It is a bile acid sequestrant, which binds bile in the gastrointestinal tract to prevent its reabsorption. It is a strong ion exchange resin, which means it can exchange its chloride anions with anionic bile acids in the gastrointestinal tract and bind them strongly in the resin matrix. The functional group of the anion exchange resin is a quaternary ammonium group attached to an inert styrene-divinylbenzene copolymer. Colestyramine removes bile acids from the body by forming insoluble complexes with bile acids in the intestine, which are then excreted in the feces.[19] As a result of this loss of bile acids, more plasma cholesterol is converted to bile acids in the liver to normalise levels.[19] This conversion of cholesterol into bile acids lowers plasma cholesterol levels.[19]

Society and culture


The cost of this medication in the U.S. is $69 (USD) for 378 grams (powder)[20]


A case report suggests it may be useful for cyanobacterial (microcystin) poisoning in dogs.[21]

Cholestyramine also binds with oxalate in the GI tract, ultimately reducing urine oxalate and calcium oxalate stone formation.[22]


  • The Merck Index (12 ed.). p. 2257.
  1. 1.00 1.01 1.02 1.03 1.04 1.05 1.06 1.07 1.08 1.09 1.10 "Cholestyramine". Archived from the original on 14 May 2021. Retrieved 4 January 2022.
  2. 2.0 2.1 2.2 BNF 81: March-September 2021. BMJ Group and the Pharmaceutical Press. 2021. p. 212. ISBN 978-0857114105.
  3. 3.0 3.1 3.2 3.3 "Cholestyramine Monograph for Professionals". Archived from the original on 28 August 2021. Retrieved 4 January 2022.
  4. "Cholestyramine Prices, Coupons & Savings Tips - GoodRx". GoodRx. Archived from the original on 16 August 2021. Retrieved 4 January 2022.
  5. Wilcox C, Turner J, Green J (May 2014). "Systematic review: the management of chronic diarrhoea due to bile acid malabsorption". Aliment. Pharmacol. Ther. 39 (9): 923–39. doi:10.1111/apt.12684. PMID 24602022. S2CID 12016216.
  6. Hofmann AF, Poley JR (August 1969). "Cholestyramine treatment of diarrhea associated with ileal resection". N. Engl. J. Med. 281 (8): 397–402. doi:10.1056/NEJM196908212810801. PMID 4894463.
  7. Wedlake L, A'Hern R, Russell D, Thomas K, Walters JR, Andreyev HJ (October 2009). "Systematic review: the prevalence of idiopathic bile acid malabsorption as diagnosed by SeHCAT scanning in patients with diarrhoea-predominant irritable bowel syndrome". Aliment. Pharmacol. Ther. 30 (7): 707–17. doi:10.1111/j.1365-2036.2009.04081.x. PMID 19570102. S2CID 11327665.
  8. Sciarretta G, Furno A, Mazzoni M, Malaguti P (December 1992). "Post-cholecystectomy diarrhea: evidence of bile acid malabsorption assessed by SeHCAT test". Am. J. Gastroenterol. 87 (12): 1852–4. PMID 1449156.
  9. Danley T, St Anna L (October 2011). "Clinical inquiry. Postcholecystectomy diarrhea: what relieves it?". J Fam Pract. 60 (10): 632c–d. PMID 21977493.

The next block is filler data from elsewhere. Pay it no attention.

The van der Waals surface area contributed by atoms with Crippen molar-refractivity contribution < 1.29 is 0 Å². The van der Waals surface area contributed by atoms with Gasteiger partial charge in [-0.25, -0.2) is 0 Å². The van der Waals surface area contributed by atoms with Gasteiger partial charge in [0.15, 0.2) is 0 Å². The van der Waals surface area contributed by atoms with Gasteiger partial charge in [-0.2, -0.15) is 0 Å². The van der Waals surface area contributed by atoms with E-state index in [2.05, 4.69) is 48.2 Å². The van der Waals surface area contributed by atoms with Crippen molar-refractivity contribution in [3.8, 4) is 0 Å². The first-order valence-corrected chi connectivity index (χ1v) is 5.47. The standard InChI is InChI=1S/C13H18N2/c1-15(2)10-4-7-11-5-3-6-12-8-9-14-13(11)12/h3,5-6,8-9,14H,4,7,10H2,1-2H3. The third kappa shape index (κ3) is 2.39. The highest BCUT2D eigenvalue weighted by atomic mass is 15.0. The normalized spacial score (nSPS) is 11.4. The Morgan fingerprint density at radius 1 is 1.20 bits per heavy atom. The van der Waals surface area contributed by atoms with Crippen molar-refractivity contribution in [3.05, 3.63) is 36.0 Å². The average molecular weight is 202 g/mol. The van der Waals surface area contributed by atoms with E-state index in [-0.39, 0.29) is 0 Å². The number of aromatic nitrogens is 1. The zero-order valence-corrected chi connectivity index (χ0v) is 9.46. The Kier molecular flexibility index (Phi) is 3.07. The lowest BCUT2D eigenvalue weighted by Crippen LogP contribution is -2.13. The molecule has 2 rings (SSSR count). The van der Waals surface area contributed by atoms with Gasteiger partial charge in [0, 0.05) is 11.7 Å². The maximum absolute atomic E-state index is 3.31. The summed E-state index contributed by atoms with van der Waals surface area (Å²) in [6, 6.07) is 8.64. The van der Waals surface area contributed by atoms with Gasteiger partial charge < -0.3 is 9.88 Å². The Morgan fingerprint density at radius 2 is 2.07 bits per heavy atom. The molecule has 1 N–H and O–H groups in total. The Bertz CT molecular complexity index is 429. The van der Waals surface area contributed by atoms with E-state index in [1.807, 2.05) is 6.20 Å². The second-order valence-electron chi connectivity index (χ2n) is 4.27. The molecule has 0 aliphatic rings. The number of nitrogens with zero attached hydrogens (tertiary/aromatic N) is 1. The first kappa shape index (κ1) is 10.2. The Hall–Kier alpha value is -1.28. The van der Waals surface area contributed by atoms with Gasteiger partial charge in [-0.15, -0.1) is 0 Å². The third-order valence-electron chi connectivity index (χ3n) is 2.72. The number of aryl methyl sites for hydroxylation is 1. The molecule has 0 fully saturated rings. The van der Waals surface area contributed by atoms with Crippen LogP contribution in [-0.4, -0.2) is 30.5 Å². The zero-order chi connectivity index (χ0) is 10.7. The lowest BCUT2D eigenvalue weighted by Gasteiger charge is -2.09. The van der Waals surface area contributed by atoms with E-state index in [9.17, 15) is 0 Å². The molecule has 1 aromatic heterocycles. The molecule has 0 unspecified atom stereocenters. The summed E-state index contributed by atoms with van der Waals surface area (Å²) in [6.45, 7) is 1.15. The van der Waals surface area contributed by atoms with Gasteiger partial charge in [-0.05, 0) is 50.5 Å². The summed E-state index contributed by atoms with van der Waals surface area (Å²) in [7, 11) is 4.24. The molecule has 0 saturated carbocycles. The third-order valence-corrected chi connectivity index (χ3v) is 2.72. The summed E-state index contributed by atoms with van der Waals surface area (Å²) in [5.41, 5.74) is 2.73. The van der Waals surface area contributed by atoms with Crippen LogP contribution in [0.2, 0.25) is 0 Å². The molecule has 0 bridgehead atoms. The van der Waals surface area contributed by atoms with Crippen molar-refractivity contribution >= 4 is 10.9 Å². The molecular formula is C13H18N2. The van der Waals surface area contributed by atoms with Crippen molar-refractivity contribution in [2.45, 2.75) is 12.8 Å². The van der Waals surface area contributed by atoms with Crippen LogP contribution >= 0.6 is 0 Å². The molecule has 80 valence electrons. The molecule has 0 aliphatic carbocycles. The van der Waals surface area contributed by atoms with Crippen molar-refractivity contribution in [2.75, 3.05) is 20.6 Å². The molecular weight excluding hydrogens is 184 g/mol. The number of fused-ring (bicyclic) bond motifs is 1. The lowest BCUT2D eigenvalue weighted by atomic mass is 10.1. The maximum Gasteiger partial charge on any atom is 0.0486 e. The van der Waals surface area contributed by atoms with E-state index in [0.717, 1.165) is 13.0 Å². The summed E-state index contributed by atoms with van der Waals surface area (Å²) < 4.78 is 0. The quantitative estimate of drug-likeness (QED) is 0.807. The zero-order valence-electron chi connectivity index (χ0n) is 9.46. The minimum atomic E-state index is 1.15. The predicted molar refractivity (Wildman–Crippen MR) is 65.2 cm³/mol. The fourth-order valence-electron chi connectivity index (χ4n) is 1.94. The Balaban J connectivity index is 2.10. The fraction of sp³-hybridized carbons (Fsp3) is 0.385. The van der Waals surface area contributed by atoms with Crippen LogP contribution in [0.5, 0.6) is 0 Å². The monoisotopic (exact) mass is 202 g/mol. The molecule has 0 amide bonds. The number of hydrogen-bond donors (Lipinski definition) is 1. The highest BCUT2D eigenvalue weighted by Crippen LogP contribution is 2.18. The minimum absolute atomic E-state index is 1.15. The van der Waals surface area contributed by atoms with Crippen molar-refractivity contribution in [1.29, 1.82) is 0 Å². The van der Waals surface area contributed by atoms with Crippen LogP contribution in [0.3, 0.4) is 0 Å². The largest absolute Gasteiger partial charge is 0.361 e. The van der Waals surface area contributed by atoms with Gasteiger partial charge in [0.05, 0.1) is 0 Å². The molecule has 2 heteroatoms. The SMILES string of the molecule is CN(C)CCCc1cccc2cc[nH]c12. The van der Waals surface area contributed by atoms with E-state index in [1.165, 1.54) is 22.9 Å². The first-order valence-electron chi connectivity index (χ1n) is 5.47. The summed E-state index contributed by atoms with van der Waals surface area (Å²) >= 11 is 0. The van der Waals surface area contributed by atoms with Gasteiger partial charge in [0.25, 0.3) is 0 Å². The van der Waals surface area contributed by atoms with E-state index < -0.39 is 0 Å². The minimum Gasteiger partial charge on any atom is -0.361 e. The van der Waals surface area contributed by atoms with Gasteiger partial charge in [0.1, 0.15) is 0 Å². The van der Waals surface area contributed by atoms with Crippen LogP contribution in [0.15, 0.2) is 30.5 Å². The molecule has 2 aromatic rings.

10. George, J. D.; Magowan, J. (1971). "Diarrhea after total and selective vagotomy". The American Journal of Digestive Diseases. 16 (7): 635–40. doi:10.1007/BF02239223. PMID 5563217. S2CID 45276562.
  11. Gorbashko, AI (1992). "The pathogenesis, diagnosis and treatment of postvagotomy diarrhea". Vestnik Khirurgii Imeni I. I. Grekova. 148 (3): 254–62. PMID 8594740.
  12. Stroehlein JR (June 2004). "Treatment of Clostridium difficile Infection". Curr Treat Options Gastroenterol. 7 (3): 235–239. doi:10.1007/s11938-004-0044-y. PMID 15149585. S2CID 25356792.
  13. Wong SP, Chu CM, Kan CH, Tsui HS, Ng WL (December 2009). "Successful treatment of leflunomide-induced acute pneumonitis with cholestyramine wash-out therapy". J Clin Rheumatol. 15 (8): 389–92. doi:10.1097/RHU.0b013e3181c3f87e. PMID 19955995.
  14. 14.0 14.1 14.2 14.3 "Questran". PDRHealth. Archived from the original on April 17, 2012. Retrieved July 7, 2012.
  15. MedlinePlus Encyclopedia: Triglyceride level
  16. Merten, DF; Grossman, H (1980). "Intestinal obstruction associated with cholestyramine therapy". American Journal of Roentgenology. 134 (4): 827–8. doi:10.2214/ajr.134.4.827. PMID 6767374.
  17. 17.0 17.1 Jacobson TA, Armani A, McKenney JM, Guyton JR (2007). "Safety considerations with gastrointestinally active lipid-lowering drugs". Am J Cardiol. 99 (6A): 47C–55C. doi:10.1016/j.amjcard.2006.11.022. PMID 17368279.
  18. Kamar, FB; McQuillan, RF (2015). "Hyperchloremic Metabolic Acidosis due to Cholestyramine: A Case Report and Literature Review". Case Reports in Nephrology. 2015: 309791. doi:10.1155/2015/309791. PMC 4573617. PMID 26425378.
  19. 19.0 19.1 19.2 Archived 2016-12-01 at the Wayback Machine, United States National Institutes of Health (page visited on 22 June 2016).
  20. "Cholestyramine Prices, Coupons & Patient Assistance Programs". Archived from the original on 28 August 2021. Retrieved 26 March 2021.
  21. Rankin KA, Alroy KA, Kudela RM, Oates SC, Murray MJ, Miller MA (2013). "Treatment of cyanobacterial (microcystin) toxicosis using oral cholestyramine: case report of a dog from Montana". Toxins (Basel). 5 (6): 1051–63. doi:10.3390/toxins5061051. PMC 3717769. PMID 23888515.
  22. "Kidney Stones – Medications". The New York Times. Archived from the original on 2013-11-21.

External links